If you are depressed then you’re likely to be beating yourself up for not being able to do all the things you used to do. Stop that immediately. One of the indicators of depression is this sense of reduced capacity. The more you beat yourself up the worse you feel. The worse you feel, the less you’ll do.
Push yourself back into the world through taking tiny steps at a time. Push yourself but keep ambitions small and praise yourself for each achievement – no matter how small they seem.
Don’t be tempted to find those silent places. It’ll just accentuate the tinnitus further. Stay in places which stimulate the ears and other sensory organs.
Listen to this recording once per day (never whilst driving)
It will encourage you to focus on other senses. It will encourage you to stop focusing solely on that sound in your ears. It will encourage you to leave thoughts and feelings to come and go without your becoming entangled in them, without allowing them to descend into a spiral of negativity, anxiety and depression.
When you’re not listening to the recording continue to use all of your senses, dipping back into emotions and thoughts and viewing them impartially. More importantly, learn to use these techniques to view that sound impartially. When you manage this the process of habituation can begin.
Tinnitus needn’t be seen as some alien, hostile and intrusive force of nature. Give it a name. Give it a cartoon-like image. Talk to it in its quieter times. Greet it with the pretense of affection. Every time you respond to it with fear it merely reinforces the problem. Respond to it differently, even if it feels pretend and fake. It does become easier over time. As you change your response you will begin to make the other interventions a little bit easier.
Relax! Easier said than done, I know, but do what you can. Anxiety raises blood pressure and this only makes tinnitus worse.
If it goes away for a while please DO NOT go and listen for it. Do something pleasurable instead. The more you focus on it, the worse it will get.
Watch out for certain foods / drinks which cause spikes in your tinnitus. Alcohol and caffeine are common ones. Avoid them if it proves to be true for you.
Read up about tinnitus. Understanding the process of habituation will help you. Some people find the various tinnitus forums helpful as sources of support and advice. Others find that they hard wire anxiety and negativity about the future. Your choice.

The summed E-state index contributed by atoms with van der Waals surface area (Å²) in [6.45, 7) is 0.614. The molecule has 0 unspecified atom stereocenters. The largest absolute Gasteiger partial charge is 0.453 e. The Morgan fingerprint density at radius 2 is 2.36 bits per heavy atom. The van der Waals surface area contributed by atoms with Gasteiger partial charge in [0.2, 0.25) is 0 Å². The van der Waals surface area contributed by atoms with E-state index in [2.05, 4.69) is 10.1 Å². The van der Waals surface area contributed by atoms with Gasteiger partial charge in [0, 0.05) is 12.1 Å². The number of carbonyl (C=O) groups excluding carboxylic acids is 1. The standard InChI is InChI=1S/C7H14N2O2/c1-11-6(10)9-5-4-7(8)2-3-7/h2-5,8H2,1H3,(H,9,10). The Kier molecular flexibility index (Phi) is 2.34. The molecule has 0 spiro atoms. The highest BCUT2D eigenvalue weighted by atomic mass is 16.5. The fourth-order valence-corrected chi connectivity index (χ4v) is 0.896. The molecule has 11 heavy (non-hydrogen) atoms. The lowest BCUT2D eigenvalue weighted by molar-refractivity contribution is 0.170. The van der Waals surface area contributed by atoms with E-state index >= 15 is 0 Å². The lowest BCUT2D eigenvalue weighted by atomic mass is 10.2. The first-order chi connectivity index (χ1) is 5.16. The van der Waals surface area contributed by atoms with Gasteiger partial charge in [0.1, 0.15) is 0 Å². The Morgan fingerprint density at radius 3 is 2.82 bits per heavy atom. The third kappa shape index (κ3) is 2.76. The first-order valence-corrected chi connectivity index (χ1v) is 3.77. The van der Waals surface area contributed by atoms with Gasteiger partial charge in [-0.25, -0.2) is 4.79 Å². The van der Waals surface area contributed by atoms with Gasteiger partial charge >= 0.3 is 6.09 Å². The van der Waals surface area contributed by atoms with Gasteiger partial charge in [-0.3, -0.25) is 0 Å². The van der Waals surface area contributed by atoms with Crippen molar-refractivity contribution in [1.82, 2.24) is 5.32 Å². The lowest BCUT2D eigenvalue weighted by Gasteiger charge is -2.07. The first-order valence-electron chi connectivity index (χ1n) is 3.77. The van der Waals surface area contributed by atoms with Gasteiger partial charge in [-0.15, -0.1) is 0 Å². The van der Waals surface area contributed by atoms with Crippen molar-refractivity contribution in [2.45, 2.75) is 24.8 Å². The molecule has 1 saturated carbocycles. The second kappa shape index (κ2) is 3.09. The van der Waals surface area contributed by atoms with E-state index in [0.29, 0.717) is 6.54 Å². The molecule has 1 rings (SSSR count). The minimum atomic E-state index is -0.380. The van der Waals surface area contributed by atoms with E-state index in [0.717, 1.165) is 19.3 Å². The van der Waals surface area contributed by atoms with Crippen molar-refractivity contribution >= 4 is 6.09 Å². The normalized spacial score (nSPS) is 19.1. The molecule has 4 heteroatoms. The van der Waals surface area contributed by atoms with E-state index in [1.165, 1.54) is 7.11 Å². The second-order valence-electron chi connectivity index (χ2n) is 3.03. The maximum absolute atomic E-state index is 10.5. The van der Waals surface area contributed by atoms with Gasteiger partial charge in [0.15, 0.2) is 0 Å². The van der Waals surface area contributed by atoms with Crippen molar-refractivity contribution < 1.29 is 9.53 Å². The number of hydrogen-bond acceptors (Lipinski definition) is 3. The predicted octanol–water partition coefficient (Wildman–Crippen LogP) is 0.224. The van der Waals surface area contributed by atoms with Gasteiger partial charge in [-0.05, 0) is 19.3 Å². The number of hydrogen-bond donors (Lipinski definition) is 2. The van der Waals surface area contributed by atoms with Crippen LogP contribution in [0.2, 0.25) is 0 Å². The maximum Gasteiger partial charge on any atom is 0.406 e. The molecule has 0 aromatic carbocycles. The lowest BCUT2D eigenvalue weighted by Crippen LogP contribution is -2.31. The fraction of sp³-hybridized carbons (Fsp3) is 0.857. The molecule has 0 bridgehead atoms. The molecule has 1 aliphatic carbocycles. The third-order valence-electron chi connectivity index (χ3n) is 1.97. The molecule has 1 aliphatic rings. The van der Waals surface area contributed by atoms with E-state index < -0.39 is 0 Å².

Seek help with this process before you do become so depressed and anxious that the job is made still more difficult. See your GP, get referred to your local audiology department. Find a therapist who knows something about tnnitus and the process of TRT.
Don’t fall for any therapist sites who tell you they can cure tinnitus or make it disappear. They can’t. Nobody can. You can be helped to not hear it any longer and, when you do hear it, to be completely unbothered. That will prove to be enough, believe me.
Finally, please don’t become a regular reader of tinnitus website fora. I have looked through one forum after another and whilst they can offer some good advice, empathy and an understanding ear, they all too often become home to negative and bitter individuals who have become fixed on the idea that nothing works.
Nothing has worked for them and so it simply will never work for anybody. I can only guess at the process these people have gone through in order to become so angrily resentful but the effect is demotivating, depressing and instills nothing but fear and learned helplessness.
I do understand how destructive tinnitus can be but there is a solution What I offer is supported by audiology clinics in Oxford. I receive informal referrals from these departments (‘take a look at this mans website!’) because they seem to understand that what I offer is not a magical panacea but, instead, a process through which habituation can take place.
Give me a call to find out more!
I have used hypnotherapy in Reading, Oxford , Wallingford and Thame to help many people habituate to the sound of tinnitus and it has always been easiest when it hasn’t been left to fester for months on end. If you find yourself reacting negatively to tinnitus you should act quickly before depression and anxiety disorders have a chance to set in.
You could call me for more information on 01183 280284 / 01865 600970 / 07786 123736, email me at email@example.com or use the contact form below. I look forward to hearing from you.